Musk Activates Starlink for Ukraine

Musk Activates Starlink for Ukraine

Elon Musk, the founder of SpaceX, announced over that the weekend that company's Starlink satellites are now operational in Ukraine, addressing some of the country's connectivity issues as a result of Russia's invasion.

On Saturday morning, Ukrainian Vice Prime Minister Mykhailo Fedorov appealed to Musk via Twitter:

@elonmusk, while you try to colonize Mars — Russia try to occupy Ukraine! While your rockets successfully land from space — Russian rockets attack Ukrainian civil people! We ask you to provide Ukraine with Starlink stations and to address sane Russians to stand.

Musk answered 10 hours later, saying Starlink is now operational in the eastern European country and that more terminals are on the way. Starlink is a network of around 2,000 low-earth-orbit satellites that connect to user terminals all over the world to provide high-speed broadband internet.

Starlink can be quickly installed in hard-to-reach places and crisis circumstances since it is not constrained by existing internet infrastructure. When asked when or how many user terminals would be sent to Ukraine, SpaceX did not immediately respond.

According to internet monitor NetBlocks, internet access has been disrupted in various locations across Ukraine, including Kyiv, Mariupol, Kharkiv, and Kherson.

Russian hackers launched cyberattacks against the Ukrainian government and crucial infrastructure as Russian military crossed the border into Ukraine and shelled cities on Thursday morning.

The satellite-based service offers an alternative to land-based systems, which can be difficult to establish in remote places or are otherwise susceptible to military or natural catastrophe disruption.

This is the second time this year that Musk was called upon to help countries get back online.  

A Starlink Launch of Dozens of Satellites in 2021


In January, Musk's satellite company provided a free high-speed internet connection in Tonga, which has been shut off since a deadly volcanic explosion and tsunami in January. The outlying islands hardest devastated by the tsunami would receive 50 VSAT terminals provided free of charge by Musk's SpaceX. The service will be available for free until an underwater cable connecting Tonga's main island Tongatapu and the outlying islands is fixed.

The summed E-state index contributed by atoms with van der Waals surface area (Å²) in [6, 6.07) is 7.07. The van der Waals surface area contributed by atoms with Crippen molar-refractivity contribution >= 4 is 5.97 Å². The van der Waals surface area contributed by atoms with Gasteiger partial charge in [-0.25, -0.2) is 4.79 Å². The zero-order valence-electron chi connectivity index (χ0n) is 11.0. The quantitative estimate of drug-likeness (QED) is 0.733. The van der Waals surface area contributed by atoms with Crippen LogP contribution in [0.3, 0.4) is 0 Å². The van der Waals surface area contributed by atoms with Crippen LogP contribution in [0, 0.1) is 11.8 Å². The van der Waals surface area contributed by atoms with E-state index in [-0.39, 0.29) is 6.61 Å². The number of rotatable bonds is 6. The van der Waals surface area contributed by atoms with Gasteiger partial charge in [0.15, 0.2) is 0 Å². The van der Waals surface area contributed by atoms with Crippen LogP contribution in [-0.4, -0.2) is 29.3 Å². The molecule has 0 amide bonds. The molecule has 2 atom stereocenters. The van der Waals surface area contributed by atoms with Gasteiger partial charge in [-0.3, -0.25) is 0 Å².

Last week, the international cable between Tonga and Fiji was re-established after a 92-kilometer segment was replaced. Tonga Cable said the domestic cable was closer to the volcano explosion and will take up to nine months to fix.


Starlink picked up the pace in 2021 after years of development within SpaceX and after receiving nearly $885.5 million in grant funds from the Federal Communications Commission at the end of 2020. After three years of successful launches, the project reached 1,000 satellites deployed into orbit in January. Starlink now has approximately 2,000 operational satellites circling overhead after decades of successful launches.

How Satellite Internet Works

You can use satellite internet to connect your gadgets (such as a PC) to the internet. Your computer sends a signal to your router, which is then forwarded to your modem, which is then forwarded to a specialized internet satellite dish on your roof. The signal is sent from the satellite dish to an orbiting satellite in space, which then relays it to your internet provider (ISP). The provider delivers a signal through the satellite to your dish, which then goes to your home computer. This form of connection is completely wireless to your home, so you won't need any copper or phone lines to make it work.

Simply said, satellite internet is a feasible option for connecting your home, farm, or company to the internet.

Pros and Cons of Satellite Internet

Satellite Internet Pros

  • Satellite internet can reach some of the most difficult-to-reach locations, where cables and cell towers can't.
  • Your internet connection should stay unaffected in the case of an emergency, such as an earthquake. Even if the cabled and cellular networks are damaged or overburdened.
  • Satellite dishes and modems can be solar powered, allowing you to use the internet even if there is a power outage.
  • Satellite internet does not require the construction of a tower or the burying of cables, resulting in minimal environmental impact (or your neighbours). As a result, installation is simple and environmentally friendly.

Satellite Internet Cons

  • Slightly more expensive than metropolitan internet connections.
  • Not as fast as Fibre or VDSL connections.